For weeks, as the Dallas Mavericks were in a virtual free fall in the Western Conference standings, they watched in dismay as teams consistently attacked them with players who brought an abundance of energy and athleticism to the court.
It became open season on the Mavericks as opponents blistered them with alley-oop dunks, tomahawk dunks, windmill dunks. The Mavericks finally fought back with their own bundle of energy and athleticism in the form of rookie guard Justin Anderson and second-year forward Dwight Powell.
In Monday’s 97-88 victory over the Denver Nuggets, Anderson finished with 11 points, four rebounds, two assists, two blocks and one steal in 24 minutes.
Those two were great. We definitely need some more of that going down the stretch.
Dirk Nowitzki on the play of rookie Justin Anderson and second-year pro Dwight Powell
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Powell collected a career-high 16 points, seven rebounds, two steals and one block in 30 minutes.
And from an intimidation standpoint, Powell and Anderson each had four dunks against the Nuggets. In other words, the Mavericks do have someone who can play above the rim, which is always an advantage in basketball.
“Those two were great,” Dirk Nowitzki said. “We definitely need some more of that going down the stretch.
“We’re going to need it more. We’re desperate from here on out.”
While coach Rick Carlisle gave Powell his first career start and Anderson his second against the Nuggets, he didn’t say if they would remain in the starting lineup when the Mavericks (36-38) host the New York Knicks (30-45) at 7:30 p.m. Wednesday night at American Airlines Center.
“I’ll let you know, I’ll let you know,” is what Carlisle said.
Carlisle did relent and expound on their progress.
“Powell has been a victim of us looking at all these different veteran guys,” Carlisle said. “It was his time to get another shot, and he stays ready.
“Anderson’s been earning minutes. You’re going to see some of these guys as we go forward, no question about it.”
Powell’s minutes started plummeting during David Lee’s first game. In a stretch from Feb. 24 through March 23, Powell played a total of 25 minutes over 14 games, including eight games when he didn’t play at all.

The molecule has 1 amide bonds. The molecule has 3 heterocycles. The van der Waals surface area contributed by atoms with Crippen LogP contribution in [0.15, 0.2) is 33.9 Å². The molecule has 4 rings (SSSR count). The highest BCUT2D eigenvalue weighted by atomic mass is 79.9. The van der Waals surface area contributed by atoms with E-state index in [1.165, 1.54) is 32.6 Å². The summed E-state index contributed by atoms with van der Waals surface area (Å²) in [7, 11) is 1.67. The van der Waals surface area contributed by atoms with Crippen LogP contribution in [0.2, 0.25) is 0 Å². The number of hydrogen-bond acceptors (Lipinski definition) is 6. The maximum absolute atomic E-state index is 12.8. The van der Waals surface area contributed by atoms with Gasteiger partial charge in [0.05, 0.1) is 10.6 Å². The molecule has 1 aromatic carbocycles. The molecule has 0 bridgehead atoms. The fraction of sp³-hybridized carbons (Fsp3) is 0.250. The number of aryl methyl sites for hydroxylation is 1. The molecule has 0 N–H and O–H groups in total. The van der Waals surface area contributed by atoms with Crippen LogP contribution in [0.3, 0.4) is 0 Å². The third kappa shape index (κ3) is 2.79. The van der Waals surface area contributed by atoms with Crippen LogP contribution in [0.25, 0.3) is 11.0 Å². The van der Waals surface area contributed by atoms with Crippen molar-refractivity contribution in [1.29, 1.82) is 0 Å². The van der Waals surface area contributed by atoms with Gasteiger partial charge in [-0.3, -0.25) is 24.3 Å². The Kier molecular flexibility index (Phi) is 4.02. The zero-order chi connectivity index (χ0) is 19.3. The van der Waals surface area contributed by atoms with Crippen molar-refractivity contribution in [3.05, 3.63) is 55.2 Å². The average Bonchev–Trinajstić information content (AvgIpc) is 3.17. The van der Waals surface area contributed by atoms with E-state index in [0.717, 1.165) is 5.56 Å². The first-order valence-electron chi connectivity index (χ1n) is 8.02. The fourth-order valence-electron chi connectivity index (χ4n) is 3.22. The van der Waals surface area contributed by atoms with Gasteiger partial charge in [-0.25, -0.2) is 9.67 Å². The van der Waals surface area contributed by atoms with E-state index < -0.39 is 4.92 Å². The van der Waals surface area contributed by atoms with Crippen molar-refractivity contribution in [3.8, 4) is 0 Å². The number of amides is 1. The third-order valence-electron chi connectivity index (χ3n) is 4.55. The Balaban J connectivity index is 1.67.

But the demotion in the rotation didn’t shatter Powell’s confidence.
“I definitely trust coach and his decisions and I understand it was for the best. We talked about it and he told me to stay ready and to continue to work,” the 24-year-old Powell said. “And he told me the specific things I need to continue to work on, and just to keep preparing for those opportunities.
“I’ve been spending more time in the gym outside of practice just trying to make sure I’m in shape and make sure I’m getting strong and still staying ready.”
Forget the fact that he’s a rookie. He’s delivering with hard simple play and playing within himself.
Mavericks coach Rick Carlisle on Justin Anderson
Anderson, who has played in 47 games this season, said he was taken aback when Carlisle told him he would start against the Nuggets.
“And then right afterward you kind of lock in and say, “All right, what’s my job, what’s my responsibilities,’ ” the 22-year-old Anderson said. “At the end of the day it’s just playing basketball and I’m very appreciative of it. But at the same time, it’s just about basketball and I’ve got to be ready.”
Carlisle likes the aerial show Anderson and Powell give the Mavericks.
“If you look at our plus/minus over the last few games and stuff like that over the last few games, he’s one of our most productive players,” Carlisle said of Anderson. “Forget the fact that he’s a rookie. He’s delivering with hard simple play and playing within himself. And he’s earned the respect of his teammates and he’s earned the respect of the coaching staff, too.”
Guard Raymond Felton summed it up best in analyzing what Anderson and Powell provided the Mavericks against the Nuggets when he said: “I’m proud of them. To see those guys perform at a high level the way they did [Monday] and to really contribute to the team and really contribute to this win, I’m happy for them.”
Knicks at Mavericks
7:30 p.m. Wednesday, FSSW